Functional Characterization of Transgenic Lines

Prior to purification, a preliminary functional and molecular characterization of the TAPa-tagged proteins should be performed. For this, independent Arabidopsis trans-genic lines for each TAPa fusion should be obtained and fusion protein levels for each independent line should be compared using immunoblots against the myc epi-tope. Fusion expression levels may vary greatly among independent transgenic lines for the same TAPa fusion possibly reflecting positional effects at transcriptional level due to the transgene location [7]. Although one major band corresponding to the

TAPa-tagged protein should be expected, previous results have shown that other specific minor bands might appear, probably corresponding to truncated versions of the corresponding TAPa fusion. Indeed, additional bands use to correlate with a high level of transgene expression, suggesting that the higher the expression is, the more likely it is that the TAPa fusions are processed and truncated by nonspecific proteases. In addition, for some specific tagged proteins, fusion size might look much bigger than expected, according to its electrophoretic mobility. This anormal electrophoretic behavior might be due to a wide variety of PTMs, such as glycosyla-tion, ubiquitination, and sumoylation, among others [11]. On the other hand, slower mobility in denaturing gels has been shown to be inherent to specific target proteins [12, 13]. Isolation and determination of each band composition, upon TAPa procedure, should help to discriminate between these two possibilities.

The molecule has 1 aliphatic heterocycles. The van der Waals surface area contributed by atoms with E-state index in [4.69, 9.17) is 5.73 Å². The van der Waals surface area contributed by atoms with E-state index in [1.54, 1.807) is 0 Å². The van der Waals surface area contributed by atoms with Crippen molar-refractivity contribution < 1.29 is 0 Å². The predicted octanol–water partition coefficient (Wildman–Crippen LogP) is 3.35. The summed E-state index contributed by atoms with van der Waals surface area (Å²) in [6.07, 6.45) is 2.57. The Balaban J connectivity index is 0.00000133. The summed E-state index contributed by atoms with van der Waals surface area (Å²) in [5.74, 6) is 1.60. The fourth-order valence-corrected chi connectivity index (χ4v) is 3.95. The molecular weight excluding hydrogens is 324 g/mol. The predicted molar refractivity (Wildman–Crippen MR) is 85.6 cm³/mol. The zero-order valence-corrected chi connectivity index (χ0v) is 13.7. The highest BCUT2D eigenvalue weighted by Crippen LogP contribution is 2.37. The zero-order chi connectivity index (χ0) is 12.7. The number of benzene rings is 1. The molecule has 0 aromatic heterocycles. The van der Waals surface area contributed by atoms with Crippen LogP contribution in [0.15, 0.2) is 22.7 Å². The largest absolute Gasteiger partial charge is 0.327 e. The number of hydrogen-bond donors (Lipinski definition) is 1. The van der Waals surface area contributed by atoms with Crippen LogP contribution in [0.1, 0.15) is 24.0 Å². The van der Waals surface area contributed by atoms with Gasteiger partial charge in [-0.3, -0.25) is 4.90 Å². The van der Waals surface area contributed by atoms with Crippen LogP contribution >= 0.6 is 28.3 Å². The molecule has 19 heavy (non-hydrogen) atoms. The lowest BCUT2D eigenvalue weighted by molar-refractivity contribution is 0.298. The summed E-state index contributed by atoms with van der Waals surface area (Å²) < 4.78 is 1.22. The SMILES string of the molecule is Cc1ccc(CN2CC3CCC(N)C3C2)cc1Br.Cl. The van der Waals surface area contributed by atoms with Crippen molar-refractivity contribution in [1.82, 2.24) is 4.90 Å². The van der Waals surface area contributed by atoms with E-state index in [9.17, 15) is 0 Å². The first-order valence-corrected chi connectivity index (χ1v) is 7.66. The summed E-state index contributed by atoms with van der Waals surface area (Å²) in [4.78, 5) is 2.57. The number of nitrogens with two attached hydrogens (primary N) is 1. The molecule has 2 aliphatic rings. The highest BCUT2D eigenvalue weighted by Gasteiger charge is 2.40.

Functional characterization of transgenic lines can be accomplished by performing a mutant phenotype complementation analysis. In the case where the TAPa transgenes were not transformed into the corresponding mutant background, study of potential gain-of-function phenotypes due to overexpression of the targeted proteins can provide insights into their functionality. In both cases, transgenic plants should be grown in the specific conditions reported for each genetic background and different parameters should be analyzed and compared to those in mutant and/or wild-type plants grown in the same conditions. The degree of complementation may vary, depending on the growth conditions, as shown during complementation analysis of the hy5 mutation using N-terminal TAPa-HY5 transgenic lines [7]. Thus, plants expressing TAPa-HY5 fully complemented the mutant background when grown under continuous red or blue light. However, the same transgenic lines grown under continuous far red light showed a partial complementation. For fusion protein purification purposes, proteins should be preferentially extracted from transgenic plants grown in the specific conditions where fully complementation or clear gain-of function phenotypes are observed. Additionally, fusions function can be assessed analyzing any biochemical or biophysical activity inherent to the target protein. As an example, functionality of CSN3 has been analyzed by testing the capacity of the CSN3-TAPa containing-CSN to derubylate cullin 1 in vitro and in vivo [7, 8]. Finally, if possible, gel filtration assays should be performed to determine whether TAPa fusions are correctly incorporated into endogenous protein complexes. In this regard, the gel filtration profile of the TAP fusion should be similar to that of the endogenous target protein, although a size difference between their peak fractions may occur, possibly due to the presence of the TAPa tag.

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